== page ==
Inside The Bizarre Legal Case Of The Count Gero Of Alsleben

In A.D. 979, a count and probable descendent of a local hero strangely met his death despite winning a duel (via Executed Today). Gero, Count of Alsleben, a small town that still exists in central Germany, was likely the grandson of Gero I, also known as Gero the Great. According to Theodora, Gero I was given the task of defending the eastern frontier of Saxony against the many warring tribes of the region. He did so well that he actually expanded his kingdom's borders, forced the Polish king to submit, and left behind a conquered area so large it was named after him and eventually split into five parts. Gero the Great's influence was so vast that a character based on him features in a famous epic poem scribed a couple of centuries past his death.

Less has been written about his supposed grandson, Gero of Alsleben. Europe was in its Dark Ages, and this Gero commanded a meager fraction of the land his grandfather did, and therefore a meager fraction of real estate on the pages of history. In fact, much more has been written about his death than his life.

Gero both won and lost his duel

According to Executed Today, Gero arose the ire of a knight named Waldo sometime in A.D. 979. The squabble's instigator and cause have been lost to history, but it was decided by a judicial authority that the two would duel on August 11, 979, in front of a herd of scribes who would preserve the bizarre battle for the centuries to come.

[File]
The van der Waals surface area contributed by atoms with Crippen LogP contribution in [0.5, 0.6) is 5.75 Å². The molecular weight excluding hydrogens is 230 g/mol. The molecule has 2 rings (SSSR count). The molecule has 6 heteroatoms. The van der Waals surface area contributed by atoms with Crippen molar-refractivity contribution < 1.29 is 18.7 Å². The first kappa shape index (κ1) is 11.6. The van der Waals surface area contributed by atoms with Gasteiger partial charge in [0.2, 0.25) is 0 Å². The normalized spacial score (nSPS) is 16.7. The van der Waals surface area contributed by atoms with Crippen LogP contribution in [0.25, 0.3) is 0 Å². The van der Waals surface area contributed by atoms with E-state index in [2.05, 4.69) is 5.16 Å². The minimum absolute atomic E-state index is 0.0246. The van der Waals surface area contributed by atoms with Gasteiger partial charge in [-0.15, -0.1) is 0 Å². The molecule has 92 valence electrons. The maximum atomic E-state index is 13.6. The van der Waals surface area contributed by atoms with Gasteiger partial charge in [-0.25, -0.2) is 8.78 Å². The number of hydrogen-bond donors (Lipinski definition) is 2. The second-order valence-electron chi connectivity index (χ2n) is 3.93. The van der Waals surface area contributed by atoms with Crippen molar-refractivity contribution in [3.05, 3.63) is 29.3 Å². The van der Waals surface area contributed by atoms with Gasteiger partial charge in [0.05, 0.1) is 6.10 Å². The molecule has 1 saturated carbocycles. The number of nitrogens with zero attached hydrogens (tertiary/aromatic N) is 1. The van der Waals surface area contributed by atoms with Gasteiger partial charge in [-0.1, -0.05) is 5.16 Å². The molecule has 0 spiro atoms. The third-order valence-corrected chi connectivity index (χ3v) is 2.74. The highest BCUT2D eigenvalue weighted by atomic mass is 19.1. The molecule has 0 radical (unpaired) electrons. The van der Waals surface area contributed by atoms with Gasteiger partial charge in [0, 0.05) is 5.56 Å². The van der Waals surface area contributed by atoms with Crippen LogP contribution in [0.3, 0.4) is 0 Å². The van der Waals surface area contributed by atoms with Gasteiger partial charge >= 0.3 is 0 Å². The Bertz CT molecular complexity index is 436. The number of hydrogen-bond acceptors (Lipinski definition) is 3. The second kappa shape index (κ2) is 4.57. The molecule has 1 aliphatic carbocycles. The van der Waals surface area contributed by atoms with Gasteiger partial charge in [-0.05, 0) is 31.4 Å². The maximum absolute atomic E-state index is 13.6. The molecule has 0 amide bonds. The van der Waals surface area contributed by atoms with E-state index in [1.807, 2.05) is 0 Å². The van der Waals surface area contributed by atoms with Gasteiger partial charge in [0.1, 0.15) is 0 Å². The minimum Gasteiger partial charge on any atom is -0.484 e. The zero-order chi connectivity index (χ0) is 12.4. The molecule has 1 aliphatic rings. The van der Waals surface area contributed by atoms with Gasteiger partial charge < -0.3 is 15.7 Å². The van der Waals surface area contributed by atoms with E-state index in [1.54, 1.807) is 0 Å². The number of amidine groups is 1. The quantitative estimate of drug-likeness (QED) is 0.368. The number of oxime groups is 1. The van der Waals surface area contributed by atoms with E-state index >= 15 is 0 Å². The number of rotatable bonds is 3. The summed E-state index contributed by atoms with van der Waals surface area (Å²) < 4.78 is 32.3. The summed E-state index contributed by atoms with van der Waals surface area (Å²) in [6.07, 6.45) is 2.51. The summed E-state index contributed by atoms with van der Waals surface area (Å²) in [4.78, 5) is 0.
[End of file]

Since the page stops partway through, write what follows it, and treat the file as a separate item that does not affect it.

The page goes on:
Both men got their shots in early, but Waldo soon gained the upper hand and delivered a stunning blow to Gero that sent the count sprawling. Waldo approached his prey, preparing to deliver the killing blow ... and keeled over, to the shock of everyone in attendance, most of all Gero. It seems the count had struck the knight on the neck, who could have died from internal bleeding or an open wound. Gero was victorious! Except, not. The Holy Roman Emperor determined that Gero deserved to be executed, and the count was promptly beheaded that evening, despite his decisive — albeit strange — duel victory. While we'll never know the cause of their spat, judging from the emperor's reaction, it seems the count was at fault.